Estimating transportation network impedance to last-mile delivery: A case study of Maribyrnong City in Melbourne
International Journal of Logistics Management
Emerald Group Publishing Ltd
School of Business and Law
The purpose of this paper is to measure and map the potential transportation network impedance to last-mile delivery (LMD) using spatial measures representing attributes of road network and planning controls.
The transport network impedance is estimated as the potential hindrance to LMD as imposed by the characteristics of the built and regulatory environment. A matrix of key transport and planning measures are generated and overlaid in geographical information systems to compute and visualise the levels of transportation network impedance to LMD using a composite indexing method.
The mapped outputs reveal significant spatial variation in transportation network impedance to LMD across different part of the study area. Significant differences were detected along the road segments that connect key industrial hubs or activity centres especially along tram routes and freight corridors, connecting the Port of Melbourne and logistic hub with the airport and the Western Ring Road.
The use of static measures of transport and urban planning restricts the robustness of the impedance index, which can be enhanced through better integration of dynamic and real-time movements of business-to-business LMD of goods. Spatial approach is valuable for broader urban planning at a metropolitan or council level; however, its use is somewhat limited in assisting the daily operational planning and logistics decision making in terms of dynamic routing and vehicle scheduling.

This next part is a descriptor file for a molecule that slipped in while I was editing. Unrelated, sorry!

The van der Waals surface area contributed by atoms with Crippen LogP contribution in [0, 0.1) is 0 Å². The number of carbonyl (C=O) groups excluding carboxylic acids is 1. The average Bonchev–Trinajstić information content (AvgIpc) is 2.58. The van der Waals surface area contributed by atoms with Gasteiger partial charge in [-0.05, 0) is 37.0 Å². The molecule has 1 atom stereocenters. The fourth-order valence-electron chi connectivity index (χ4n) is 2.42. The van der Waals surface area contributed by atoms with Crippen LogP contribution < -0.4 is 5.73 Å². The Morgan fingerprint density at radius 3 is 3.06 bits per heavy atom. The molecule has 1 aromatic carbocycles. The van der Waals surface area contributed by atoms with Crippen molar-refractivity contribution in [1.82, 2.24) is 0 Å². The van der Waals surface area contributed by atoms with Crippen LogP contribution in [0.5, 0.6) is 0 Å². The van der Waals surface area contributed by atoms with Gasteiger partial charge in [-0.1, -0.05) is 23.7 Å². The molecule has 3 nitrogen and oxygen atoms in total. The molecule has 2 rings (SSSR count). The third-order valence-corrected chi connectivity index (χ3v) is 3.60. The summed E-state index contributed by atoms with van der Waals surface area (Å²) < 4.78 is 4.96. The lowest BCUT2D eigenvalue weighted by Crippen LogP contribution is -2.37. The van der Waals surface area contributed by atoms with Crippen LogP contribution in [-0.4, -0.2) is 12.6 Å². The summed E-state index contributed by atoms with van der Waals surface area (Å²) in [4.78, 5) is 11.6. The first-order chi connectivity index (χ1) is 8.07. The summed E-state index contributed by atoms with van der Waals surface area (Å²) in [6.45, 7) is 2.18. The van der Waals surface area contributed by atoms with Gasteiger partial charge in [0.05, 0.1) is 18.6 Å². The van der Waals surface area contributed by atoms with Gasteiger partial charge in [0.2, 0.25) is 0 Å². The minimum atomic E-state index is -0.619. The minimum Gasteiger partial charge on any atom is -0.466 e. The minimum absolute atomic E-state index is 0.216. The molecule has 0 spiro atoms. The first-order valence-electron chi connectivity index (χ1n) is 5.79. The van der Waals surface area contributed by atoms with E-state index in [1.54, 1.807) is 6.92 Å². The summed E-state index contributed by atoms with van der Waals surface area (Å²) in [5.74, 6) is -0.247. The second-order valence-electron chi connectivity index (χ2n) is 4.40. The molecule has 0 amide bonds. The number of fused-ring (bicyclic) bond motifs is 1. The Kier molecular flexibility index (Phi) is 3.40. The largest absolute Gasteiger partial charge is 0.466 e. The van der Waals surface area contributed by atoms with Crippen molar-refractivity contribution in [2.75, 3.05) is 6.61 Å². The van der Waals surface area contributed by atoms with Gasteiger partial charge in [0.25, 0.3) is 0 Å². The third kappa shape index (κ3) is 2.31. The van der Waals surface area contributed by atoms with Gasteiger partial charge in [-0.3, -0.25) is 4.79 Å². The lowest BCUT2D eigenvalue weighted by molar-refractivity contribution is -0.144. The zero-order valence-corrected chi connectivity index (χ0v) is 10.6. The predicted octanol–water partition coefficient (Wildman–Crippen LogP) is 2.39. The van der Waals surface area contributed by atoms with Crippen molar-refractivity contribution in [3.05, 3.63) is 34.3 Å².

The built and regulatory environment contributes to the severity of LMD problem in urban areas. The use of land use controls as instruments to increase city compactness in strategic nodes/hubs is more likely to deter the movement of urban freight. The mapped outputs would help urban planners and logisticians in mitigating the potential delay in last-mile deliveries through devising localised strategies such as dedicated freight corridors or time-bound deliveries in congested areas of road network.
This is the first study that measured the potential transport network impedance to LMD and improved understanding of the complex interactions between urban planning measures and LMD. Micro-scale mapping of transportation network impedance at the street level adds an innovative urban planning dimension to research in the growing field of city logistics.